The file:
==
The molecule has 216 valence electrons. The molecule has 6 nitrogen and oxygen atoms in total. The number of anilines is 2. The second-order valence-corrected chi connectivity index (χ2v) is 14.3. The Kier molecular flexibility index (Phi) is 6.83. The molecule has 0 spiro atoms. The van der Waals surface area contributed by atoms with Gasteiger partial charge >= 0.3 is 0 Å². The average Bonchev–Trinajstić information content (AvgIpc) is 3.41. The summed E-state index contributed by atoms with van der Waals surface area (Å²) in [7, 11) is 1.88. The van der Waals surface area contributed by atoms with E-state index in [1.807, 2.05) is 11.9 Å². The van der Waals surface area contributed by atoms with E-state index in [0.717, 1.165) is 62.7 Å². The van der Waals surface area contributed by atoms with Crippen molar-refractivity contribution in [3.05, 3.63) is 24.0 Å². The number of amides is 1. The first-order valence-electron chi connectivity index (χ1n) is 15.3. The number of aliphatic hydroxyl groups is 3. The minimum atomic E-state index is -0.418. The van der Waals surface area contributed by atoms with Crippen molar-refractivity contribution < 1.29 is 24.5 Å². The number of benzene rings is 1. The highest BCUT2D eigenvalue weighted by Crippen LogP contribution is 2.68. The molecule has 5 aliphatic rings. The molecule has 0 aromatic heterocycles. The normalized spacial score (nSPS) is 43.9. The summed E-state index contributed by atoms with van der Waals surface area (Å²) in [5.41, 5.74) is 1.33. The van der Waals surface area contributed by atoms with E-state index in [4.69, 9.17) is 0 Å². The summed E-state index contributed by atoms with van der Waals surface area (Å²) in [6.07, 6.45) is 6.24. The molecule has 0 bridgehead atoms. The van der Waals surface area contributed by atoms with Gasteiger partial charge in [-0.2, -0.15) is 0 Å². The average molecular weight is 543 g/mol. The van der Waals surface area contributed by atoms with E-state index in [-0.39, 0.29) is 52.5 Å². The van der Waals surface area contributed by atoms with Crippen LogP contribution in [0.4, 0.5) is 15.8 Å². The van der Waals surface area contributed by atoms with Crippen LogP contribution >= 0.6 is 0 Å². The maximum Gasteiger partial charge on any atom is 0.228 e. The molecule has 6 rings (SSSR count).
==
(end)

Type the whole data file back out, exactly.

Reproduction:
The molecule has 216 valence electrons. The molecule has 6 nitrogen and oxygen atoms in total. The number of anilines is 2. The second-order valence-corrected chi connectivity index (χ2v) is 14.3. The Kier molecular flexibility index (Phi) is 6.83. The molecule has 0 spiro atoms. The van der Waals surface area contributed by atoms with Gasteiger partial charge >= 0.3 is 0 Å². The average Bonchev–Trinajstić information content (AvgIpc) is 3.41. The summed E-state index contributed by atoms with van der Waals surface area (Å²) in [7, 11) is 1.88. The van der Waals surface area contributed by atoms with E-state index in [1.807, 2.05) is 11.9 Å². The van der Waals surface area contributed by atoms with E-state index in [0.717, 1.165) is 62.7 Å². The van der Waals surface area contributed by atoms with Crippen molar-refractivity contribution in [3.05, 3.63) is 24.0 Å². The number of amides is 1. The first-order valence-electron chi connectivity index (χ1n) is 15.3. The number of aliphatic hydroxyl groups is 3. The minimum atomic E-state index is -0.418. The van der Waals surface area contributed by atoms with Crippen molar-refractivity contribution < 1.29 is 24.5 Å². The number of benzene rings is 1. The highest BCUT2D eigenvalue weighted by Crippen LogP contribution is 2.68. The molecule has 5 aliphatic rings. The molecule has 0 aromatic heterocycles. The normalized spacial score (nSPS) is 43.9. The summed E-state index contributed by atoms with van der Waals surface area (Å²) in [5.41, 5.74) is 1.33. The van der Waals surface area contributed by atoms with E-state index in [4.69, 9.17) is 0 Å². The summed E-state index contributed by atoms with van der Waals surface area (Å²) in [6.07, 6.45) is 6.24. The molecule has 0 bridgehead atoms. The van der Waals surface area contributed by atoms with Gasteiger partial charge in [-0.2, -0.15) is 0 Å². The average molecular weight is 543 g/mol. The van der Waals surface area contributed by atoms with E-state index in [-0.39, 0.29) is 52.5 Å². The van der Waals surface area contributed by atoms with Crippen LogP contribution in [0.4, 0.5) is 15.8 Å². The van der Waals surface area contributed by atoms with Crippen LogP contribution >= 0.6 is 0 Å². The maximum Gasteiger partial charge on any atom is 0.228 e. The molecule has 6 rings (SSSR count).